Oh and there was the lovely Eastern European pole dancer lady, she was extremely friendly, but she’d always pick out the tackiest items in the shop and say “ooh the men will go woo woo for this tonight.”
Ugh, not so nice was the shop lifter lady, who’d come in, pick up a pair of jeans to try on, and then would walk out of the shop still wearing them. Thankfully the security guards cottoned on and banned her from ever coming back.
I suppose I was very lucky compared to some of the experiences here. I do feel sorry for the way people in retail are treated sometimes, especially by the older generations. I always preferred cleaning jobs, you didn't have to interact with people.
- 24-01-2010 15:03
I hate stalker customers too...
I once refused a group of drunk people drinks because it's against our policy and my manager backed me up but they were saying stuff like I needed a good shag and did I ever have any fun and stuff... That was horrible. And I couldn't insult them back because I didn't want to lose my job... With that lot though it got to the point that they got thrown out and my manger called one of them a fat f****** b****. =D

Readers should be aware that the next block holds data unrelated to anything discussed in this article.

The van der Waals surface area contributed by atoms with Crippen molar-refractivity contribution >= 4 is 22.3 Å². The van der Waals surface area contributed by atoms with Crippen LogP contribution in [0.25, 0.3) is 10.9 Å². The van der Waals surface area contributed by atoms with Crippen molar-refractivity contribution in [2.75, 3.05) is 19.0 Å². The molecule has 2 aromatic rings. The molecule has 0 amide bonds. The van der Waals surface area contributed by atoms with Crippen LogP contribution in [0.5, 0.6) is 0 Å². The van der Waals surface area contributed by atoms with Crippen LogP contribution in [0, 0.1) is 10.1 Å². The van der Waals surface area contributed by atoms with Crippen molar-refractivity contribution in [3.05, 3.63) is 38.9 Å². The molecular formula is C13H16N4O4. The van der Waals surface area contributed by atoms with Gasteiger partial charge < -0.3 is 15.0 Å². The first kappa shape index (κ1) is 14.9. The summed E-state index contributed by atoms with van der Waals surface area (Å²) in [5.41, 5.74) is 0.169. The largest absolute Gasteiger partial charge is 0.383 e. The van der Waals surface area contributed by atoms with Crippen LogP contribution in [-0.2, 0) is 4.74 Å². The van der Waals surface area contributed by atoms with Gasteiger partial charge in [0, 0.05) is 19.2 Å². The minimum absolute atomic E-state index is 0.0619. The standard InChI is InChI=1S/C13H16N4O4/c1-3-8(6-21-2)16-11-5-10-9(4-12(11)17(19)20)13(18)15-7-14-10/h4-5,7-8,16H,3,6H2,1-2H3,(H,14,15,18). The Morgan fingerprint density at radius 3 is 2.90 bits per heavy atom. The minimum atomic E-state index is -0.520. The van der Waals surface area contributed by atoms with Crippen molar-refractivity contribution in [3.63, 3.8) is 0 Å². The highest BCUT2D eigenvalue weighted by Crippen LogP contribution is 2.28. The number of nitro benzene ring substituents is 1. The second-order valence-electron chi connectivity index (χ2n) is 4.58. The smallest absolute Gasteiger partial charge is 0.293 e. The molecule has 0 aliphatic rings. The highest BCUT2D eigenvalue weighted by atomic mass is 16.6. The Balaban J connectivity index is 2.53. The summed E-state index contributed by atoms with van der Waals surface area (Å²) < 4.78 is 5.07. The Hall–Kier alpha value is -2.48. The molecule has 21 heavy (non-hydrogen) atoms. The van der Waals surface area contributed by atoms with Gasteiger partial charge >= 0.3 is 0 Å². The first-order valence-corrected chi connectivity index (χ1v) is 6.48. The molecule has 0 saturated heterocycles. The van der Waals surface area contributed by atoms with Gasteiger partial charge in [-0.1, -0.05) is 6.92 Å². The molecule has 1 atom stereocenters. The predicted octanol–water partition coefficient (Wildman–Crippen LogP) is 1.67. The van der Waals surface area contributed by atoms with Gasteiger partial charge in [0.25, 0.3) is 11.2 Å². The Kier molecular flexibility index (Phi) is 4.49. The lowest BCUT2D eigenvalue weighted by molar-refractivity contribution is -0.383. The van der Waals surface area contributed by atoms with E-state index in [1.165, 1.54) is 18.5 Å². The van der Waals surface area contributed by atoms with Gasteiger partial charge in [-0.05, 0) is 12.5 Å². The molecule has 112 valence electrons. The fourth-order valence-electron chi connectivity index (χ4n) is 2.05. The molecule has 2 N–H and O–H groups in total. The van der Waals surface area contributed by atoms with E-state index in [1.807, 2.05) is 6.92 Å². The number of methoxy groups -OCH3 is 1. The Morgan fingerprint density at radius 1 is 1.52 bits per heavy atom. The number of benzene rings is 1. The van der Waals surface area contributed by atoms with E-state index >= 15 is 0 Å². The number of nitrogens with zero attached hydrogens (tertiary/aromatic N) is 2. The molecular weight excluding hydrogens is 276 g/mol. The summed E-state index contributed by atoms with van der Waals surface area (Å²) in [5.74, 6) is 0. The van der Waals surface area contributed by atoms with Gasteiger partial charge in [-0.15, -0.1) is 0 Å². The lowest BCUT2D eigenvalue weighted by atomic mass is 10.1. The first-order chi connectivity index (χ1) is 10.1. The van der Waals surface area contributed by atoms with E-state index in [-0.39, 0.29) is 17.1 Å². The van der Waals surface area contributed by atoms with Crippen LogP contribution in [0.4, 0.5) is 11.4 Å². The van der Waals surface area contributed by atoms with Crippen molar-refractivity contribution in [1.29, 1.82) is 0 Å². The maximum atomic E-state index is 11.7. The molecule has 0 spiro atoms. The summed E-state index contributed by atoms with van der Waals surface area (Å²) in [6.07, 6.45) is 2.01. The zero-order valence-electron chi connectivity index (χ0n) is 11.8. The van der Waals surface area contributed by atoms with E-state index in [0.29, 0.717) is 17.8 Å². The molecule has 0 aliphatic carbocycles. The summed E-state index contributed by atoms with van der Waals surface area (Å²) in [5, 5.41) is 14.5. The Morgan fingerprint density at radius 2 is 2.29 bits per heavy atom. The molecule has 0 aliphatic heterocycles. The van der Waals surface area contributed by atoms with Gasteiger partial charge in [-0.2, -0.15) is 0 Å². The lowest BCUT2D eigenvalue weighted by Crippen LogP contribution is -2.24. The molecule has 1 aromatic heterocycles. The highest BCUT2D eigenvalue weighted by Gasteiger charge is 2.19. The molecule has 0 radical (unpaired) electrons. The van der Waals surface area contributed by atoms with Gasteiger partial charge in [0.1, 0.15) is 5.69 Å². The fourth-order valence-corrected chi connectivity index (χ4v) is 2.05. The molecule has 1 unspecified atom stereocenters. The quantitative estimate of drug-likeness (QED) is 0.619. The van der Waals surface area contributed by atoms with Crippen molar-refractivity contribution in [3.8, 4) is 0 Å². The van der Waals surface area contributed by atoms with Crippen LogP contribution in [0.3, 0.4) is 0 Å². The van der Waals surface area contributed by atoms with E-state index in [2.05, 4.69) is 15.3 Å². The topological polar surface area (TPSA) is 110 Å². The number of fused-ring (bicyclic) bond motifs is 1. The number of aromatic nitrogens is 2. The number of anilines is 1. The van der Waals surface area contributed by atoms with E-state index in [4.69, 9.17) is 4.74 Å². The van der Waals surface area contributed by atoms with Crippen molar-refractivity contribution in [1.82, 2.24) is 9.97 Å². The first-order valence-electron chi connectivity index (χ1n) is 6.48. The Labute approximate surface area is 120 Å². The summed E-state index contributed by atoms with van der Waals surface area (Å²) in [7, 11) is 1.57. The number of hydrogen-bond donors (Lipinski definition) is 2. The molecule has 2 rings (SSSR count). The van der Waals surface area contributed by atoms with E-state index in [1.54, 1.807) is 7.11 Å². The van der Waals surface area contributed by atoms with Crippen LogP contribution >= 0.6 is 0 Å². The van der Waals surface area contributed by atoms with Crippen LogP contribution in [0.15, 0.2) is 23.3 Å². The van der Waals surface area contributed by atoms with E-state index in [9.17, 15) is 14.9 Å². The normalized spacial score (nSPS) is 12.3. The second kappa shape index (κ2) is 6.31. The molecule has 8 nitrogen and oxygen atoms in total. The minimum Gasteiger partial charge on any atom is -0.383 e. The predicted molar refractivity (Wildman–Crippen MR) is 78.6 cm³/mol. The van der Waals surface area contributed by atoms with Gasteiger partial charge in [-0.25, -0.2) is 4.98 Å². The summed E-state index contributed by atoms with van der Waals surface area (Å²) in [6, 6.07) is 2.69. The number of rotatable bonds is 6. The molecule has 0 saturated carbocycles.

I had to be nice and keep calm even to the ******* because the people at the top of the company cared more about them than about us.
Edit: Also I think it's unnecessary to touch waitresses!! Or ask for a hug :|Last edited by thepinkpowerranger; 24-01-2010 at 15:14.
- 24-01-2010 17:05
To be honest as a ex assistant manager at a little chef and a customer I can see both sides of it. On the one hand I really think some people talk to a shop assistant or someone working in food and drinks a certain way because they feel they can as the 'customer is always right'. Most of them I doubt would say these things to a random person on the street. It's like being a customer means they have superiority over you and makes them think they can patronise, and in some cases shout and swear. In my opinion, anyone who deals with customers, has the right to be treated as a human being and if I owned a shop or a restaurant I seriously would not allow any sexist or abusive comments to my staff. I would refuse their business and tell them to leave my shop. It might not make financial sense but some things are more important than money.